This 30x30 goal launched by the High Ambition Coalition (HAC) for Nature and People is co-chaired by the governments of Costa Rica, France, and the United Kingdom – our allies in advancing the globe towards a more sustainable future. The HAC’s promotion of the 30x30 target is a proactive country-driven response to the climate and biodiversity emergencies that face our planet, particularly small vulnerable economies such as those of the Caribbean.

But what exactly does protecting 30 per cent of the planet’s environment look like? The 30x30 goal is an international target that aggregates the protected areas of every participating nation and was designed to complement each nation’s abilities. For example, large ocean states like ours are in a better position to protect large portions of our marine resources, while an almost entirely landlocked country can commit to a much larger land protection goal. Steeped in science, this 30x30 target will safeguard almost a third of our planet’s oceans and lands, including the biodiversity and critical ecosystem services they provide. More pressingly, it will provide a third of the climate mitigation needed by 2030 to ensure our planetary survival.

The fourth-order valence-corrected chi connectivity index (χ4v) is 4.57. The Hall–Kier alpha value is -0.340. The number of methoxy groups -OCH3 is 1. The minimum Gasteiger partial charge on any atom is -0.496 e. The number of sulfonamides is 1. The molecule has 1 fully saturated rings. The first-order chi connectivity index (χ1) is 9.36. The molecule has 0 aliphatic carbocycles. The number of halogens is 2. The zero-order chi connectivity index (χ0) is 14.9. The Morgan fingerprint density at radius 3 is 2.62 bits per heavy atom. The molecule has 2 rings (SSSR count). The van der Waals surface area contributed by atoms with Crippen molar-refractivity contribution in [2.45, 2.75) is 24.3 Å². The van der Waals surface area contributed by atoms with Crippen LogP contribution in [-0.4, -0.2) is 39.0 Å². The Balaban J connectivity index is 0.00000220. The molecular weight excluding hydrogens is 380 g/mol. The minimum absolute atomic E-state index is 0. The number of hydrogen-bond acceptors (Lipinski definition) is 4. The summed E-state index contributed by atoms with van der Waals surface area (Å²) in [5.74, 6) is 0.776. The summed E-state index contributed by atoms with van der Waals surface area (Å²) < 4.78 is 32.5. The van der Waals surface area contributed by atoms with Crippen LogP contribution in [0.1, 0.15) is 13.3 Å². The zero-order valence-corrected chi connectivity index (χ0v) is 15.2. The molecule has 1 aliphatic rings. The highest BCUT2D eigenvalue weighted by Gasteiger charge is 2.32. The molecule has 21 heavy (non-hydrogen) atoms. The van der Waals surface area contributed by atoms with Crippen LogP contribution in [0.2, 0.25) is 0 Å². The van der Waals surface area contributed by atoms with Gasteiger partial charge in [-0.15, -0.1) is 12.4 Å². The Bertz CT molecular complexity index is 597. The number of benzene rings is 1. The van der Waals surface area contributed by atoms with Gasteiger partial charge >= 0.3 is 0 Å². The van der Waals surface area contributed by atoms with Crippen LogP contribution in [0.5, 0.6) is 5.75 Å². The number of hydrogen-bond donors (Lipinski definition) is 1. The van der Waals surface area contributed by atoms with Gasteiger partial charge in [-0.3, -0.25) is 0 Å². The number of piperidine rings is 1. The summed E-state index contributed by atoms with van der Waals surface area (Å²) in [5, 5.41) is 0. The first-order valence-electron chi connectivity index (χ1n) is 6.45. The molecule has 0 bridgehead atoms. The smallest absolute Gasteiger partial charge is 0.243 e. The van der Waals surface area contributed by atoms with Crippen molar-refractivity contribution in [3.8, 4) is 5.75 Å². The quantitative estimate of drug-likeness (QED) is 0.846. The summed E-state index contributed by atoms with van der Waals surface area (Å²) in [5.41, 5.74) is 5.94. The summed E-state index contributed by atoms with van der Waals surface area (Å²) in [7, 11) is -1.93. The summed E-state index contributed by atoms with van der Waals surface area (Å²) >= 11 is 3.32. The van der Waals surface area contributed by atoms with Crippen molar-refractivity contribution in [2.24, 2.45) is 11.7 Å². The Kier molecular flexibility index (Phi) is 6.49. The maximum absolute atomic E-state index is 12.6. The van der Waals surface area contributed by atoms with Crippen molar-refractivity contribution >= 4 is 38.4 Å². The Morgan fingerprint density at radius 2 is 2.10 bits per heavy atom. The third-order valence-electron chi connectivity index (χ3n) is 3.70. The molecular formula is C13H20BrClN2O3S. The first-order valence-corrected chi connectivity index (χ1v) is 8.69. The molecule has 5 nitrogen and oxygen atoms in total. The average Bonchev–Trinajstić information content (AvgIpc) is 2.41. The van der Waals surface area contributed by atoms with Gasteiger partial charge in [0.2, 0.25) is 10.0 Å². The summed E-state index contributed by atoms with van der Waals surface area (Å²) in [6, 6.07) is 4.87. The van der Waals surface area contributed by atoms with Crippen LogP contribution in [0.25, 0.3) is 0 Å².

Our Caribbean nations are only as strong as the environment they rely on, and the 30x30 goal allows our nations to inject much-needed resilience into our natural ecosystems to ensure that our people, culture and economies have a fighting chance in responding to climate change. Effectively managing our natural assets also ensures that our nations collectively build and learn together to advance beyond our current vulnerabilities and lay the foundation urgently needed to support achievement of the 2030 Agenda for Sustainable Development.


As Barbados’ Prime Minister Mia Mottley, the only Caribbean leader featured at the opening ceremony at last year’s global climate conference, shared during her address, the onus is on today’s governments to advocate and champion the preservation of their nations:

“Leaders today, not leaders in 2030 or 2050, must make this choice. It is in our hands. Our people and our planet need it.”

It should come as no surprise, then, that our governments and our region are especially committed to implementing sustainable solutions. 30x30 is therefore an essential guide to our sustainable advancement.